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5 Tips for Getting Rest During 21 in 31

Do you feel it yet? Man, 21 in 31 can be tough! By now, some people are starting to get fatigued from doing extra yoga. If you are a bit sore and a lot sleepy, it’s completely normal. Many of us–your teachers and PFY staff–are doing it right along with you! We totally get it.

Cramming extra yoga into your already-jam-packed schedule is hard enough. Finding time to rest? Hahaha, what’s that? So if you feel like you only have 2 minutes to chill out, don’t worry—we have tips for that.

In this week’s post, we discuss some in-class and at-home options for restorative downtime. Read 5 Tips for Getting Rest During 21 in 31 below.

1. Savasana (Corpse pose)

You’ve heard this a zillion times, but we are saying it again: Savasana is the most important pose. It can be the most difficult one, too. When you finally quiet your mind in Corpse pose, your body can deeply rest. It’s during this pose that your brain begins to heal your body. When you let yourself enjoy 3 to 5 minutes in Savasana, you will leave class feeling calm, grounded and content. Most of all, you will replenish some energy for the day ahead. Savasana is a great resource when there just isn’t enough time in the day to rest.

Pro tip: If you have to leave early, be sure to take a minute or two to rest. Let your teacher know before class. Practice near the door when possible so you don’t disturb your friends.

2. Yin yoga

Sticker your 21 in 31 board with a couple of yin yoga classes. Yin yoga is pretty awesome. Have you tried it?

Crystal Paone, one of our 30 Hour Yin TT leaders, describes yin yoga as a “practice that is built on quiet intensity.” This practice of going inward perfectly complements the physical demand of a hot power yoga class. Yin yoga is mostly a floor practice in which you hold postures like Sphinx and Pigeon for approximately 3 to 6 minutes. The key to unlocking your potential in a yin yoga class is to gently lean into the intensity. Gradually move deeper in each yin yoga pose to find your edge—the fine line at which you can stay calm during some very intense sensations. The result? A Savasana like no other. Complete absorption of the mind.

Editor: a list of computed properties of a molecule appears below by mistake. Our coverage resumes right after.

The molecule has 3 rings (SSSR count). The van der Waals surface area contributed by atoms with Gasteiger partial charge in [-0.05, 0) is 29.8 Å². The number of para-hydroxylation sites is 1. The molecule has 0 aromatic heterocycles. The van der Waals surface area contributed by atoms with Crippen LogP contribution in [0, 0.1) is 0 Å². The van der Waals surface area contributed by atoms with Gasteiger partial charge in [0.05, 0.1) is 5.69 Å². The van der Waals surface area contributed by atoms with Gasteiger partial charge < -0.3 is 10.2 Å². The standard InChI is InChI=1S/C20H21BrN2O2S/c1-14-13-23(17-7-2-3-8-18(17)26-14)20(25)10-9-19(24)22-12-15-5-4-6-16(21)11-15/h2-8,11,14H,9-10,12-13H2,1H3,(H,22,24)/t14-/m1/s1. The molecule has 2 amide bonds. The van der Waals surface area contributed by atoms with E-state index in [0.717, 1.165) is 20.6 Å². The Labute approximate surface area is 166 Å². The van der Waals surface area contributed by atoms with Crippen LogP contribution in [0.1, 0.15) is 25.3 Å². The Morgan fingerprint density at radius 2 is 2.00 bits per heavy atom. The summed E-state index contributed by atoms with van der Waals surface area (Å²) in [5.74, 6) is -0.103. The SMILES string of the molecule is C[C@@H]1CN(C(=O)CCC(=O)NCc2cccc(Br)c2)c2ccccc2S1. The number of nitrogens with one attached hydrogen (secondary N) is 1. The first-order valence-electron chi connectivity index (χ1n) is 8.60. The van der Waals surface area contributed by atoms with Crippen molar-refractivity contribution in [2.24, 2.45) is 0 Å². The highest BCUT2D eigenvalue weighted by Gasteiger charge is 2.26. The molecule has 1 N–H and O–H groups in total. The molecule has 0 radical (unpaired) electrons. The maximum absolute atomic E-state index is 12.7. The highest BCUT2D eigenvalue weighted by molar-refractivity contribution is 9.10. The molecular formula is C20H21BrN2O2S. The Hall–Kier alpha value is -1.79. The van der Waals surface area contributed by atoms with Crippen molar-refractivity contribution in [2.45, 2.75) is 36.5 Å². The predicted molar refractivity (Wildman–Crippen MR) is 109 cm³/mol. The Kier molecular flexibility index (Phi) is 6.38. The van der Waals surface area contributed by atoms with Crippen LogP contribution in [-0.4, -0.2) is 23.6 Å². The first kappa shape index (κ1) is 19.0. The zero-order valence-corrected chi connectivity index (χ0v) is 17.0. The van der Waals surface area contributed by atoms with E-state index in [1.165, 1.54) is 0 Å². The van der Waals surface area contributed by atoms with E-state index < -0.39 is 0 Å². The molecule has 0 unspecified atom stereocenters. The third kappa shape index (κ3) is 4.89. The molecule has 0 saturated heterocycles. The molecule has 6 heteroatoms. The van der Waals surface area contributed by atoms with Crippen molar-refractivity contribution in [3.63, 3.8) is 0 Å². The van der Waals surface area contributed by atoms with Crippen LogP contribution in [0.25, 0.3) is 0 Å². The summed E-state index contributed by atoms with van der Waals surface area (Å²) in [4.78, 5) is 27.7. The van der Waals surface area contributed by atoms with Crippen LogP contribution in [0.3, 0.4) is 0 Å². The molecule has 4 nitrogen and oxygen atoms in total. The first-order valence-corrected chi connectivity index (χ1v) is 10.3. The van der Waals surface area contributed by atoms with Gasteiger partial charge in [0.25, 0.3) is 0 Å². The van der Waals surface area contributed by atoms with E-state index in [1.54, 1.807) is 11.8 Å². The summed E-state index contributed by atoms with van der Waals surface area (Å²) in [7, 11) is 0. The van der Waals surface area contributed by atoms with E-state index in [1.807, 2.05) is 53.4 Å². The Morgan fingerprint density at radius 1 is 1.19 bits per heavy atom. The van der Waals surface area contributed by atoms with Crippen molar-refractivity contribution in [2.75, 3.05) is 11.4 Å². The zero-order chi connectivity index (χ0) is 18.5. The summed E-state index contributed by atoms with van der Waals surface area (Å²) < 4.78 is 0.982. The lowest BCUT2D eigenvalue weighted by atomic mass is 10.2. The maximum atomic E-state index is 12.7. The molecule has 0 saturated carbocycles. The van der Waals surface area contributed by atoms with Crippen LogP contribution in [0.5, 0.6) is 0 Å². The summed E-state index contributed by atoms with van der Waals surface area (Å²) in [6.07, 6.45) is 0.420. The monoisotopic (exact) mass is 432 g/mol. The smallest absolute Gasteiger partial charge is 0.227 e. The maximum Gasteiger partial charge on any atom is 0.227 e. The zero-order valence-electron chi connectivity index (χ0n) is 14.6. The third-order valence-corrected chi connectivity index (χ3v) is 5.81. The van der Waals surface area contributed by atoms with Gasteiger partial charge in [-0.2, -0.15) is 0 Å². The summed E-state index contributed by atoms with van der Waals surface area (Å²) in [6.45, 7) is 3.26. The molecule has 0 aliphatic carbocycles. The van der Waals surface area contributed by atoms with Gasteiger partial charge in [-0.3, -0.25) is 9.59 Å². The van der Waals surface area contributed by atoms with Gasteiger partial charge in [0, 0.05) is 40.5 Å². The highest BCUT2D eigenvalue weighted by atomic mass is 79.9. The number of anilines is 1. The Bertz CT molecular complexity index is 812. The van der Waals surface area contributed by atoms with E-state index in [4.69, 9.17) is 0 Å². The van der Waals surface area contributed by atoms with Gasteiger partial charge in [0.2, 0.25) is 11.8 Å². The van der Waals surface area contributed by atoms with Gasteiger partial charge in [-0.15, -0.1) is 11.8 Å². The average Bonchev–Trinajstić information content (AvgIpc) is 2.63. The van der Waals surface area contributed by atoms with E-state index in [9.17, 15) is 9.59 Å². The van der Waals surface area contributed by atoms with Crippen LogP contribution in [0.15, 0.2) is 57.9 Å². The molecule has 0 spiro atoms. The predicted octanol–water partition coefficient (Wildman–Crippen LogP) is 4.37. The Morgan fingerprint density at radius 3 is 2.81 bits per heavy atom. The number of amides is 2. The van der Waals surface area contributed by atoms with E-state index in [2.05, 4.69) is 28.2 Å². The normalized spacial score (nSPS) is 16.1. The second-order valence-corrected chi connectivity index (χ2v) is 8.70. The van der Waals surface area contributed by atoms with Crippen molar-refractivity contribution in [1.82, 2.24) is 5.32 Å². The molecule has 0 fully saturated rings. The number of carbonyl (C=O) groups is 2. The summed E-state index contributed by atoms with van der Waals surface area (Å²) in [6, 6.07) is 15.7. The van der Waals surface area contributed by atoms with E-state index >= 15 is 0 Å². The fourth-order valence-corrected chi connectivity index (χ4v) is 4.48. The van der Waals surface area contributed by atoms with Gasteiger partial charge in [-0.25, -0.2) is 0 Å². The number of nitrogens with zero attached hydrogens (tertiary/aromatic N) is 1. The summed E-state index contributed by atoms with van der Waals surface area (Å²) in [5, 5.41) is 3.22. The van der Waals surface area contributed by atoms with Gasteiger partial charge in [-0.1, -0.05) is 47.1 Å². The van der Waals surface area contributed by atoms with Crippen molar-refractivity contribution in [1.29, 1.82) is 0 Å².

3. Viparita Kirani (Legs Up the Wall pose)

Legs Up the Wall pose, or Viparita Kirani, is a refreshing yoga pose if you spend a lot of your day standing or sitting. When you lie on your back with your legs up the wall, the fluid that swells in your ankles and knees slowly drains back into your body. It also improves circulation to the upper body and brain, which is especially refreshing if you feel fatigued, stressed or even jet-lagged. If you have a few minutes before your yoga class starts, try relaxing in Legs Up the Wall pose. If you have trouble sleeping, you can relax in bed with your legs up your headboard. Try to stay in the pose for 3 to 5 minutes, and notice the benefits of doing less, not more.

4. Headspace

Developed by Andy Puddicombe in the 2000s, Headspace is a nifty app that he says, “lets you enjoy the benefits of meditation anytime, anywhere.” Headspace offers guided meditations, videos, articles and animations so you can easily weave more mindfulness into your daily routine. The app has hundreds of meditations to manage stress and get better sleep. If you’re a commuter, you can listen to a short meditation that will help you enter the office with a clearer and sharper mind. If you tend to be a night owl, try using Headspace 1 hour before bed.

5. Go offline

It’s 11 pm, and you’re lying in bed. You decide to check Facebook one last time, and four hours later you have no idea why you started reading an article called Do Dolphins Have Teeth? Try to unplug all of your devices 1 hour before bedtime. Your mind is easily distracted when you are trying to fall asleep. Electronic devices keep your mind active and alert. Plus, the light really messes with you’re sleep cycle. “The blue light emitted by screens on cell phones, computers, tablets and televisions restrain the production of melatonin,” says the
National Sleep Foundation
. “Reducing melatonin makes it harder to fall and stay asleep.”

So many of us learned that we must work hard to achieve our goals, especially in a yoga class. This week, try to approach your practice and life from a place of receptivity. Carve out a little extra time in your schedule to get some rest.

Posted by

Michael Simpson

Michael Simpson

Michael’s teaching philosophy is rooted in science. As an anatomy and physiology major in college, Michael developed a keen understanding of the structure of the human body, and how exactly it is designed to move gracefully. He believes that the functional alignment of the body facilitates a truly meditative experience. Michael has been actively involved in the PFY community since 2013. He teaches several group classes at the Morristown, Chatham, Livingston, Clifton and Glen Rock studios and assists in the 200 hour teacher training programs.

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